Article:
If it was impossible for the two trustees to agree on trust administration issues, what about modification of the special needs trust? Could the unanimity requirement be changed? Or was Dick Poe’s trust inviolate?

Trust modification heads to the probate court

In order to accomplish trust business, the CPA trustee asked the El Paso probate court for modification of the special needs trust. Particularly, he asked that the court:

  1. Add a new, third trustee to break ties
  2. Remove the requirement that the trustees act “together” — and allow a majority vote of trustees to govern its administration
  3. Better define the scope of permissible trust expenditures
  4. Acknowledge that Troy Poe’s welfare should be the primary concern of the trustees, and not any benefit that might flow to Richard Poe if he outlived his brother

Richard Poe agreed that some change was needed, but he demanded that the changes be submitted to a jury. The probate judge decided that trust amendment or modification was not a jury question, and denied the request. Then he

After a hearing, the probate court named a new third trustee (a cousin of Troy’s and Richard’s). The judge also named successor trustees and set up a mechanism to make sure there would always be three trustees. And the judge modified the special needs trust to allow any two trustees to make decisions.

Should Richard Poe have been able to make his arguments to a jury? The Texas Court of Appeals ruled that he should have been given that opportunity, and so reversed the modifications made to the special needs trust. But last week the Texas Supreme Court reversed that reversal.

According to the Supreme Court decision, modification of the special needs trust did not automatically involve a right to a jury trial. The Court of Appeals was ordered to revisit its decision to determine whether the Texas Constitution gives probate litigants a right to a jury trial. In the Matter of Tory S. Poe Trust, June 17, 2022.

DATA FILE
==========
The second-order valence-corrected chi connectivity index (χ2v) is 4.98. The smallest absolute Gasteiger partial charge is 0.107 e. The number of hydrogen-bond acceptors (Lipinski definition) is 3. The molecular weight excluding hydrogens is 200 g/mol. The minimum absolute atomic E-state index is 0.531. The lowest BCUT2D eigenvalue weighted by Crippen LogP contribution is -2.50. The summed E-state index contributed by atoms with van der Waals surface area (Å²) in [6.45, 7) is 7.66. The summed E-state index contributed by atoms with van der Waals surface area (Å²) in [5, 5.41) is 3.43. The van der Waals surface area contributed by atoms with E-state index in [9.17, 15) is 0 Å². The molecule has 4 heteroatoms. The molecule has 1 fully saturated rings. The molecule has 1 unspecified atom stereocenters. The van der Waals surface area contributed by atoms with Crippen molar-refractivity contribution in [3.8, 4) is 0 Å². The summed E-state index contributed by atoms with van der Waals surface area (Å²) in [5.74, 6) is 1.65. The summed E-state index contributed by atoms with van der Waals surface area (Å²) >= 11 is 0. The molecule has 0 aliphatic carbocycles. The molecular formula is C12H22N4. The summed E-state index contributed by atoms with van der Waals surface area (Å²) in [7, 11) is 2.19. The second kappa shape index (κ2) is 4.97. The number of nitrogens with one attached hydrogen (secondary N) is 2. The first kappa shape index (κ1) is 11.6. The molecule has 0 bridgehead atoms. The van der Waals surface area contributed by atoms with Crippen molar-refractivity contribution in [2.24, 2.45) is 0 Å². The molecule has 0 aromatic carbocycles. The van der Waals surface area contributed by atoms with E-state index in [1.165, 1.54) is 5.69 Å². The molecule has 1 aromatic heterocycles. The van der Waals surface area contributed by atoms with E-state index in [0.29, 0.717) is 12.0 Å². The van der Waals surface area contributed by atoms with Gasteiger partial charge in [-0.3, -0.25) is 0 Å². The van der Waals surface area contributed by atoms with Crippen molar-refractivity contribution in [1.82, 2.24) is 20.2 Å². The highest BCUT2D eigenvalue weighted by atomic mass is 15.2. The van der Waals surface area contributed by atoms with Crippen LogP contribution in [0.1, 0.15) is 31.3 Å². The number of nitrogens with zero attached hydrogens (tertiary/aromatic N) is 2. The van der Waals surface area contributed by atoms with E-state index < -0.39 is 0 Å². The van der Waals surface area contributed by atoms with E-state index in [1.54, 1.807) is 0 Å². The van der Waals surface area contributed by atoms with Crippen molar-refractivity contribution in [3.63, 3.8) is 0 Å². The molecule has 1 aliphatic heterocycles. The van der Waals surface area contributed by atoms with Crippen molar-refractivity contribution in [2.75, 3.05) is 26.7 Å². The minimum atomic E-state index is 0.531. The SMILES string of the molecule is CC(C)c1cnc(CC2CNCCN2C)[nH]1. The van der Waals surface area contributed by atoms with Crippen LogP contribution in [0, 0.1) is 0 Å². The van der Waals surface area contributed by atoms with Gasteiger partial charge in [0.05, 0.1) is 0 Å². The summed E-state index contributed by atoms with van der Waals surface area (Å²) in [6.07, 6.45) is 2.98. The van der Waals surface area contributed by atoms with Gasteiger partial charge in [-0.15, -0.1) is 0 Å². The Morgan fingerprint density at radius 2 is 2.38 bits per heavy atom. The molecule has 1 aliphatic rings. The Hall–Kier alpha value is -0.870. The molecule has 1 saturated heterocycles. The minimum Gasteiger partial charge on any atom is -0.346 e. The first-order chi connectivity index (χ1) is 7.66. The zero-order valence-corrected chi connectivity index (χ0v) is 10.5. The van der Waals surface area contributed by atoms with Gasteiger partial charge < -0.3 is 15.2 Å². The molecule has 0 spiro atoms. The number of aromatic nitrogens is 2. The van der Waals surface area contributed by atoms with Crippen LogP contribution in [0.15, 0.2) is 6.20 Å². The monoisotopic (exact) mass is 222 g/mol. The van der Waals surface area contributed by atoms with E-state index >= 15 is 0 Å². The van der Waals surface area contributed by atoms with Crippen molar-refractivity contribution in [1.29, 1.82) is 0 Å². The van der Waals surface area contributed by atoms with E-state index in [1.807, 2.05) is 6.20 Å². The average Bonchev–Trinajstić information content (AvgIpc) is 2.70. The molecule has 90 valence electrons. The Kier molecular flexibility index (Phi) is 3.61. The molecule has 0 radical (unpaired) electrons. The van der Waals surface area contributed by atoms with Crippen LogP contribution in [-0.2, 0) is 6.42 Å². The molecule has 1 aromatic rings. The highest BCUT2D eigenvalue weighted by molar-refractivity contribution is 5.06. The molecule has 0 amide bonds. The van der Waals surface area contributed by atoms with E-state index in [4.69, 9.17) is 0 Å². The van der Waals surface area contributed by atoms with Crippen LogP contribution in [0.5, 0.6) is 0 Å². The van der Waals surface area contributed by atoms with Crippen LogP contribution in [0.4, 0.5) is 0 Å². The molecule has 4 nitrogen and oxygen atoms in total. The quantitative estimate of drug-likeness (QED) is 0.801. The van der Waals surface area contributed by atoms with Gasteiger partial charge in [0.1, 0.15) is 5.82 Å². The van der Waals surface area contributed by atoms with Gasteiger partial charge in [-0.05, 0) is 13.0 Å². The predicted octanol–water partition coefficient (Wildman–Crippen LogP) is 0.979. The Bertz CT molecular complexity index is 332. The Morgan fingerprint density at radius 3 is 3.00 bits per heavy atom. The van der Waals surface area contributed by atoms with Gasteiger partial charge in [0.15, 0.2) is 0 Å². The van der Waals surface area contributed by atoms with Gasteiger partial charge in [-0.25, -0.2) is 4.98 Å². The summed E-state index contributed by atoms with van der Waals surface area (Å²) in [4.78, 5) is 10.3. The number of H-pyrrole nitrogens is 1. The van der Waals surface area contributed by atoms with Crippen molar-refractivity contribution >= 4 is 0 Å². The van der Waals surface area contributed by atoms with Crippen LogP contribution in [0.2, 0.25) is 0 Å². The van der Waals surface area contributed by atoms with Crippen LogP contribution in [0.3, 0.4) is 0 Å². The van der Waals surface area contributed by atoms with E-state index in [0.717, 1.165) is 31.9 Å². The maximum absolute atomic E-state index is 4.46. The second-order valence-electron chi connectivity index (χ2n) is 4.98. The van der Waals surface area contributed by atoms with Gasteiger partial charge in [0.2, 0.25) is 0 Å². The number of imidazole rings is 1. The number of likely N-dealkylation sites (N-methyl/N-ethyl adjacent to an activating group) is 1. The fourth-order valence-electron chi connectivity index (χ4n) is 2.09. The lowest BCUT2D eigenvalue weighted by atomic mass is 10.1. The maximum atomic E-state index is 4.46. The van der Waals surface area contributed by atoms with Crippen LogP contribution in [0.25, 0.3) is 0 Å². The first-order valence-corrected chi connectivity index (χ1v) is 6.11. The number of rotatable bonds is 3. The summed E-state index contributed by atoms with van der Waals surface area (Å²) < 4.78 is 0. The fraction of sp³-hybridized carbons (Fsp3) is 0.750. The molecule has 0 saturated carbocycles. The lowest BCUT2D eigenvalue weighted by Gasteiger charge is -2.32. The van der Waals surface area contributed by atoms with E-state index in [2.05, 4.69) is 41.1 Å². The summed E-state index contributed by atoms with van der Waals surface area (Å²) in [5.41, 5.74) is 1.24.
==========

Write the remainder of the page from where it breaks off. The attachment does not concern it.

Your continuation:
What about Arizona?

We have been known to be surprised by appellate court holdings in the past, but we think the issues are pretty well settled under Arizona law:

  1. Most probate proceedings are tried by judges, and not to juries. In those relatively rare cases where a litigant may be entitled to a jury, it is probably an “advisory” jury, and the probate judge will be free to adopt — or ignore — the jury’s decision.
  2. ¬†Modification of a special needs trust — or, indeed, any irrevocable trust — may be possible in the probate court. The key question will usually be whether the proposed modification violates any of the “material purposes” of the trust. Of course, a trust may make it easy to make modifications. It may also include provisions that make it very difficult to make modifications. Most practitioners favor relatively easy trust modifications, since it’s hard to predict what will happen in a year or two — much less in a decade or two.